Stanley Levison

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Stanley Levison


Communist Party "financial angel"

Levison's role as Communist Party USA "financial angel" is believed to have begun in 1945 or '46. According to the FBI, in 1953, or early 1954 Levinson began assisting in the management of the Party's finances. When Party treasurer William Weiner died in 1954, Levinson became the interim chief administrator of the party's highly secret funds. In this capacity he created business fronts to earn and launder money for the Party.[1]

Secret communist

One group of secret Communists in the United States was led by Arthur Kinoy, a radical lawyer who ended his long career as a distinguished professor at Rutgers Law School, and included Dr. Jeremiah Stamler, a pioneering cardiologist at Northwestern Medical School, whose lawsuit marked one of the first successful challenges to the House Un-American Activities Committee (HUAC). And Stanley Levison, a key aide and supporter of Martin Luther King, Jr..

Eugene Dennis told Morris Childs in 1958 that the Levison “group,” active in the NAACP and the American Jewish Congress, still provided money from party businesses it controlled to a New York functionary and activist, the African-American Communist leader Benjamin J. Davis.[2]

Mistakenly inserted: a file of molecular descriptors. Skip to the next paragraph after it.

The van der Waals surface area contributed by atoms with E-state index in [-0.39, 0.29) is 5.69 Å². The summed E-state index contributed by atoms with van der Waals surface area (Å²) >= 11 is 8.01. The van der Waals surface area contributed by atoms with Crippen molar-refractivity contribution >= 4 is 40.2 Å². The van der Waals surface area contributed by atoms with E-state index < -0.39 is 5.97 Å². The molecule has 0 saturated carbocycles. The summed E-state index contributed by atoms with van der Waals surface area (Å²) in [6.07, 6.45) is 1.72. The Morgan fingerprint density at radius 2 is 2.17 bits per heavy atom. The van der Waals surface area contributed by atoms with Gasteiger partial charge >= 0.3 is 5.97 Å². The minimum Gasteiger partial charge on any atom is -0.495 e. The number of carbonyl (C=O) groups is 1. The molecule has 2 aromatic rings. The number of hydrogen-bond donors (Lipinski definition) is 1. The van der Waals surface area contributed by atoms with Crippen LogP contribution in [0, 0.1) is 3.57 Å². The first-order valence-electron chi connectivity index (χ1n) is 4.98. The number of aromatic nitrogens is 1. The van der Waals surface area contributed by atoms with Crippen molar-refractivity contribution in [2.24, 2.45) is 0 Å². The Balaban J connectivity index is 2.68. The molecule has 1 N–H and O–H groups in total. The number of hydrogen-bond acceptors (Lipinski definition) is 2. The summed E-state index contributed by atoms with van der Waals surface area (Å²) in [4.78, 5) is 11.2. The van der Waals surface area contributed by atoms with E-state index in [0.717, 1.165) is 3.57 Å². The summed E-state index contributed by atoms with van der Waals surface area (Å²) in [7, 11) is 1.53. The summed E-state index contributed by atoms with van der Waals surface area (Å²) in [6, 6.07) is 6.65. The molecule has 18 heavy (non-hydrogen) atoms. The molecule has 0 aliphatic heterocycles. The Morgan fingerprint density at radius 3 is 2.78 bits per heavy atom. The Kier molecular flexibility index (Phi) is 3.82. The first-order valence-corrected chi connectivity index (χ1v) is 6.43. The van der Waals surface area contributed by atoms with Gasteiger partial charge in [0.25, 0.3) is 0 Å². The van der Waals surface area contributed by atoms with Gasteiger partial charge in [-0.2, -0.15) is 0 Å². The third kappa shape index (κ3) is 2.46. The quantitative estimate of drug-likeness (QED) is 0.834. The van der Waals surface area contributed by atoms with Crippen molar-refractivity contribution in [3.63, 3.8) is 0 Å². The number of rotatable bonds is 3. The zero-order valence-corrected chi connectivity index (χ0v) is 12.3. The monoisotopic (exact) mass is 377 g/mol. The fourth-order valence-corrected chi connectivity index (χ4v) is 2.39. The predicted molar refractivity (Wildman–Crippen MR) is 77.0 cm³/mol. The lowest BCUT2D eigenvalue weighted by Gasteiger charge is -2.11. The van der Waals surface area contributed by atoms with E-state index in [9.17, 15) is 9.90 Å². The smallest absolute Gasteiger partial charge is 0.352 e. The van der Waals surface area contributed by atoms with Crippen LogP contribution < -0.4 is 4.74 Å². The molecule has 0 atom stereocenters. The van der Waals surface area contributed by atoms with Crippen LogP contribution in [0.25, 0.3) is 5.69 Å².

Friend of Filner

Joseph Filner was a close friend and business associate of secret Communist Party USA member, Stanley Levison.[3]

Meeting MLK

Ella J. Baker and her fellow African-American civil-rights activist Bayard Rustin introduced secret Communist Party USA member Stanley Levison to to Martin Luther King, Jr. A special relationship developed; from the late 1950s until King's death, in 1968, it was without a doubt King's closest friendship with a white person. In December of 1956 and January of 1957 Levison served as Rustin's primary sounding board as Rustin drew up the founding-agenda documents for what came to be called the Southern Christian Leadership Conference[4].

Like Rustin, Levison, and Baker, King and a network of his southern African-American ministerial colleagues hoped that the SCLC could leverage the success of the Montgomery bus boycott into a South-wide attack on segregation and racial discrimination.

District 1199 Cultural Center

In 1982 Advisers to the District 1199 Cultural Center, Inc. New York were:[5]

References

  1. African Americans and Jews in the twentieth century: studies in convergence By Vincent P. Franklin, page 110
  2. The Weekly Standard, Childs at Play The FBI’s Cold War triumph. SEP 5, 2011, VOL. 16, NO. 47 • BY HARVEY KLEHR AND JOHN EARL HAYNES & RONALD RADOSH
  3. African Americans and Jews in the twentieth century: studies in convergence By Vincent P. Franklin, page 109
  4. http://www.theatlantic.com/doc/200207/garrow
  5. District 1199 Cultural Center, Inc. letterhead 1982